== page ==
This past weekend I was so thankful to go home to celebrate my grandma’s life. Grandma was 90 years old. My grandpa, Pops, whom she’d been married to for 66 years had passed just six months ago. She missed him (we all missed him). But I can only imagine how hard it was for her because they had been a team for so long. It was always Grandma and Pops together. Of course, they had their own hobbies: Grandma enjoyed baking and Pops painted. But they also shared hobbies, like bowling and dancing. And they weren’t afraid to try out new activities, like the Accordion Club. They complimented each other: Pops was in the spotlight, charming the pants off everyone he met and Grandma was in the background feeding and loving them and maybe even sharing her fiercely Democratic views. It was beautiful seeing how much Grandma and Pops loved each other. And although he loved to tease Grandma (we all did because it prompted her big, infectious laugh!), I have seen Pops turning into Papa Bear mode when he was worried about her.
In reflecting on their lives and relationship, I’ve realized that I am blessed with a similar love. Devin and I are a team just like Grandma and Pops. And Devin enjoys teasing me too, but he’s also my protector like Pops was to Grandma. Devin is such a beautiful blend of gentle and tough, not worried about impressing others or looking weak because his focus is to love fiercely and openly and honestly. When I leave the room to go upstairs, he tells me that he’ll miss me. And he means it. When I am troubled, he wants to help alleviate my pain. When I want something, he strives to get it for me.
Of course, we are selfish at times and focus on our own wants, but we know that’s not the way we were meant to be. God designed us to be a team and take care of one another. And when we are selfish, things just don’t work as smoothly. After being together for 18 years, we’ve learned that when we are kind to one another and genuinely love each other that a beautiful system of reciprocity starts emerging: the more I do for him, the more he does for me, and we are both content. I saw that reciprocity in Grandma and Pops’ relationship as well as in Grandma’s relationship with all of us.
Grandma’s service was a beautiful tribute to the ways she loved others. At the entrance was a tray full of pizzelles, an Italian cookie grandma was famous for (Aunt Nancy made them this time), and that set the tone for the rest of the service: this was going to be a celebration of a woman who enjoyed giving to others. Grandma was one of the most predictable people in my life. I grew to anticipate the ways she’d show her love: birthday cards with $25 in them, pizzelles and seven other types of cookies at every holiday gathering at their house, pineapple upside down cake for dessert, homemade raviolis and meatballs for Christmas, bocce ball games in her backyard. I loved the consistency of my grandma. It was comfortable and easy. Her house decorations barely changed in my lifetime and although pictures would be added as the grandkids grew up and increased, the house was still the same. It felt like home to me. And as Grandma and Pops got older and less able to host holidays at their house, our family gatherings were different. Thanksgiving was moved to my house one year and it just felt…incomplete. It was at that time that we started to lose a little bit of Grandma and Pops. I know they felt it too. Change is hard. It was hard for all of us to acknowledge that my grandparents were aging. And now that they have both passed, the focus is on losing them.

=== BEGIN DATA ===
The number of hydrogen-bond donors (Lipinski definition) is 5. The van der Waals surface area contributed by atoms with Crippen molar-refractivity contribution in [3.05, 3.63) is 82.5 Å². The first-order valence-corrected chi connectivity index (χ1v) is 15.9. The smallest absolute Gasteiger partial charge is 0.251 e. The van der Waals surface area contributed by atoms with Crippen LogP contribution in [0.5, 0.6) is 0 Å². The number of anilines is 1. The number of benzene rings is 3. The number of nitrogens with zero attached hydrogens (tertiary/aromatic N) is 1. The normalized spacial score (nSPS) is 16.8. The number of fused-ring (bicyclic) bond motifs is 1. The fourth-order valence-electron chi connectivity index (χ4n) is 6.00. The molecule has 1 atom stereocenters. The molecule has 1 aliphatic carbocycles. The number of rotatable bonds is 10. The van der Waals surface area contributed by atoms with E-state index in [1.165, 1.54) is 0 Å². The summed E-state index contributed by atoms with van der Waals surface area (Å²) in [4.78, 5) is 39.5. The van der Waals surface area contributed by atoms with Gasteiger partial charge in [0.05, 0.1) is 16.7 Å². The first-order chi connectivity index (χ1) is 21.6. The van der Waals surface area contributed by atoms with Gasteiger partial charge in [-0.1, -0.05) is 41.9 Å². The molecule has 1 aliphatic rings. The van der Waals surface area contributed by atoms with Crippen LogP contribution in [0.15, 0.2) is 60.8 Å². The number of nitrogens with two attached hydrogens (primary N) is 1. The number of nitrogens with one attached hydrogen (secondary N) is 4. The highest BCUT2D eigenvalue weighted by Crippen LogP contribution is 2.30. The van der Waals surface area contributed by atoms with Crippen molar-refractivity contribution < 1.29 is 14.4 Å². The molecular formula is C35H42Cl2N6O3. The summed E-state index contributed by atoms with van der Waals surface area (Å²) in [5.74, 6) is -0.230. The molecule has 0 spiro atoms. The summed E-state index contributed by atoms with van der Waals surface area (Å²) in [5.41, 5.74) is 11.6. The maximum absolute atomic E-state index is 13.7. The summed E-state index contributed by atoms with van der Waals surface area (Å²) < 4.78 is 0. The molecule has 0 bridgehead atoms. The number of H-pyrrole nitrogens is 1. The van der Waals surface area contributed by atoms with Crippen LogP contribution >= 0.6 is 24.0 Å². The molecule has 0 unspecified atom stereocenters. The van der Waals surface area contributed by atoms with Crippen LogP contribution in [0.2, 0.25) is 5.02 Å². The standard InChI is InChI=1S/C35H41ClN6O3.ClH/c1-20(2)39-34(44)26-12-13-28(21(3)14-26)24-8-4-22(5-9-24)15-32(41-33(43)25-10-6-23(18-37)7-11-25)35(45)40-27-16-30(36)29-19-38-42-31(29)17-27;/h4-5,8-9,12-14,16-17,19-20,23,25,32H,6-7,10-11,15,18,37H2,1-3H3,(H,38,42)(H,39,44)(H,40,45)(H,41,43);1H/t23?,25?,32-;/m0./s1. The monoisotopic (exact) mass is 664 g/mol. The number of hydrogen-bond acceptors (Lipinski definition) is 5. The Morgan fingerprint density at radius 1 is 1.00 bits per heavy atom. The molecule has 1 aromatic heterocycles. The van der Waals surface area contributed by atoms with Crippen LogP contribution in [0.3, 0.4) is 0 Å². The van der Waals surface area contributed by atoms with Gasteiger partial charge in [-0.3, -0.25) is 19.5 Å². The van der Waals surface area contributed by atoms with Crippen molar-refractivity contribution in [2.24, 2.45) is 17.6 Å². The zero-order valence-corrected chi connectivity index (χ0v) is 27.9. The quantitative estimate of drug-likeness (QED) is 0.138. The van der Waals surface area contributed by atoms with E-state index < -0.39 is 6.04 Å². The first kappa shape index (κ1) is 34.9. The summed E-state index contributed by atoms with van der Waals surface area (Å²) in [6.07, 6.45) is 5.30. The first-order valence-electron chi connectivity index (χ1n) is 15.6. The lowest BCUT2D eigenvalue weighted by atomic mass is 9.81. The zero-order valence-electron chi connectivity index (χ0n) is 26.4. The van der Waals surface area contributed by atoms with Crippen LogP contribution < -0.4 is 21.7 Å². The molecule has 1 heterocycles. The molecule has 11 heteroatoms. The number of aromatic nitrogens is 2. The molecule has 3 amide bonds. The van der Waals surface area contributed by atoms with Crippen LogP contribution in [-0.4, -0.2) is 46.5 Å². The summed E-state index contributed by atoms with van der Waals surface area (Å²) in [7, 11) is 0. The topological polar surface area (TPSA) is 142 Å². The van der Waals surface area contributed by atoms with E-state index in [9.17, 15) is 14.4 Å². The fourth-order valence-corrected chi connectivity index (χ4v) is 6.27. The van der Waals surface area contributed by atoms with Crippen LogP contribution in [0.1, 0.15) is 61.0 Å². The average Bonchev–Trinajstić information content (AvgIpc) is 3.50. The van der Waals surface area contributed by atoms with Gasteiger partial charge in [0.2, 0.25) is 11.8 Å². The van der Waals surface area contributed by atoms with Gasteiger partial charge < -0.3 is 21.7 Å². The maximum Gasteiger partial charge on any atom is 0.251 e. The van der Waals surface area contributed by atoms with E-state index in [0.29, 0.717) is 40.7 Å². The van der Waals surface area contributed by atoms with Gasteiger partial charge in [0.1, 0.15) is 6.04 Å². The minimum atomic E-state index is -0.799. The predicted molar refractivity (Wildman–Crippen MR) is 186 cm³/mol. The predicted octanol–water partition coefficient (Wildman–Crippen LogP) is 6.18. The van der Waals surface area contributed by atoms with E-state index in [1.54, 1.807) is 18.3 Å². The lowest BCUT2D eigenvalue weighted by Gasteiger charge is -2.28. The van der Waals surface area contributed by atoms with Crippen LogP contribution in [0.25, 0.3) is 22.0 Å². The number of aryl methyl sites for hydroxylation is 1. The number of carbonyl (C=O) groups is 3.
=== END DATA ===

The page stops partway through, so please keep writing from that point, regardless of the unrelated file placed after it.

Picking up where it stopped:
But Grandma’s service showed me otherwise. The priest’s beautiful speech spoke of the way Jesus broke bread in remembrance of him, and he reminded us that we can love those who have passed by remembering them and sharing their stories of giving to and loving others. We can celebrate the love we’ve learned from them and integrate that into our own lives. Grandma and Pops both taught me to love fiercely. Grandma had a quiet, humble fierceness to her love; she didn’t need to say, “I love you,” but she took care of us always and was so very proud of our accomplishments. And Pops had a loud, open-his-arms-to-everyone fierce love where he would hold you tightly and slip a $50 into your pocket. The way they taught us to love is their legacy and ours, and it honors the job Jesus gave us:
“A new commandment I give to you, that you love one another: just as I have loved you, you are also to love one another” (John 13:34)
Thank you, Grandma and Pops for showing me ways to love others.